Unsurprisingly, many of the show’s conversations surrounding sexuality were informed by Jacobson’s own experiences navigating queerness after coming out in her 30s. “Carson figuring out her sexuality pretty late was very much my experience,” she says. “To recognize that fluidity, I think, is really important right now. It was always there, but for whatever reason, you haven’t been exposed, or you haven’t really looked very deep inside.” This isn’t a show with one queer character, or even one queer couple, standing in for a fuller community: The gang is truly all here. And because there are so many distinct embodiments of queerness represented, it feels thrillingly probable that young queer people will watch A League of Their Own and see someone who looks like them, or someone they want to be more like, or just someone they’re drawn to for reasons they don’t yet understand. Had this version of the story been around when I was a little gay kid who loved baseball, I think I would have figured myself out sooner; Jacobson, despite growing up in a Philadelphia suburb in what she describes as a “liberal, Jewish, Democratic family,” feels similarly.
“There were two, maybe three gay people in my high school,” she says. “It was very rare. It was just not in my orbit. And then it was like, Will and Grace …?” Of course, just because there weren’t many out students in her school (or mine) doesn’t mean they weren’t there, just as our unfamiliarity with 1940s queerness doesn’t mean it didn’t exist. And though many of the characters on League are comfortable with the fact that they’re gay, they’re far from finished evolving. “Everyone is really in the middle of figuring themselves out, which is what I’m really interested in, in what I watch,” Jacobson says. “I’m always like, Oh, they’re in the middle of it too? Great. I feel comfortable.”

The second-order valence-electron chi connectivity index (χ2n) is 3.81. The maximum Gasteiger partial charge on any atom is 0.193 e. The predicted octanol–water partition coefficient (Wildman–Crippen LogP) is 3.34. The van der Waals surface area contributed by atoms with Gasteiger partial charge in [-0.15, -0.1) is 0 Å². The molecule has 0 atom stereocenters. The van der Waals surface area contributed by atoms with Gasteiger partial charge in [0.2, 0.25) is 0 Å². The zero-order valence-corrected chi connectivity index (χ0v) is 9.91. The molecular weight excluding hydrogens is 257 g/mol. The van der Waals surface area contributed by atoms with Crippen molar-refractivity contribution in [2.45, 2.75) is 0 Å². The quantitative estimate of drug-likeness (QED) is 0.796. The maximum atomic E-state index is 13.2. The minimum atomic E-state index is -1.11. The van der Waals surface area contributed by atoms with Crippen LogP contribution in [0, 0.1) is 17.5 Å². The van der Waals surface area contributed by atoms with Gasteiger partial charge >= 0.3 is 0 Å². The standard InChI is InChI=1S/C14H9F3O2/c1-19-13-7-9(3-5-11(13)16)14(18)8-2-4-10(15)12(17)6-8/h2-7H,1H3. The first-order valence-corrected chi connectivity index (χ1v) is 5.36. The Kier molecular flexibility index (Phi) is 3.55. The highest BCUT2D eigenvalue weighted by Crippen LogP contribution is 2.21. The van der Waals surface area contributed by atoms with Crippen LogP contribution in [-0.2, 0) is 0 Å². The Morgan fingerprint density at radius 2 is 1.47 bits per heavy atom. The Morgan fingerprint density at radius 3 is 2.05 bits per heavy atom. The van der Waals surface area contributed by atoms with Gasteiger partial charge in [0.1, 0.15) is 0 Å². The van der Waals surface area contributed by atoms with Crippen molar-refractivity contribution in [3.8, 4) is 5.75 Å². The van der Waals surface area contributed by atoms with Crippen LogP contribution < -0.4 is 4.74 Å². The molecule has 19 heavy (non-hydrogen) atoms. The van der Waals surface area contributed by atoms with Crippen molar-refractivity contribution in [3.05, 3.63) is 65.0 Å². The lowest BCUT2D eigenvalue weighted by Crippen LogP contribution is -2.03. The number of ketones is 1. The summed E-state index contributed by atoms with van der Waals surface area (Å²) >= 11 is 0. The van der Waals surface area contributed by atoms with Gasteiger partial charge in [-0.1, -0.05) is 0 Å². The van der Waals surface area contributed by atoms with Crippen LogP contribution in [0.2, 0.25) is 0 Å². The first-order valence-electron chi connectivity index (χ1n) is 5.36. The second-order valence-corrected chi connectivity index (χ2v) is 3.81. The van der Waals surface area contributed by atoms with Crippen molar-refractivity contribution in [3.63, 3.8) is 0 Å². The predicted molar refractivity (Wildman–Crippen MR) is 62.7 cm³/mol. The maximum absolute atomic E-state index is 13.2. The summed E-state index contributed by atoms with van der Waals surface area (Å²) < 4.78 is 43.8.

When asked how it feels to be on the cusp of releasing her first big solo project, Jacobson modestly (and accurately) reminds me A League of Their Own is also the product of a duo. “I did not do this show by myself. Will [Graham] asked me to do it,” she says. “I think I’m still yearning to see, what does my voice feel like on its own?” If she can find a free moment, her next project may provide an answer: She hopes to write and direct a film based on “Go Like This,” a short story by Lorrie Moore, whom she started reading in the darkest days of spring 2020.
“There were several months there before I met Jodi that were really, really bad,” says Jacobson. “‘The world’s ending. I’m fully by myself.’” She read a lot, but also felt “really depressed” during that period.
Fortunately for us all, things got better: slowly, sometimes almost imperceptibly, but on the whole — inarguably better. The League pilot got picked up. Jacobson met the woman she’s going to marry. The years blurred together until somehow, the other side arrived. The show really is coming out, I promise (and it’s great). When it does, Jacobson is taking a vacation; she has a lot to celebrate.
“I’m going to not be responding to emails,” she says excitedly. “I’ve never done that. I’m still like, Will it happen? We’ll see.”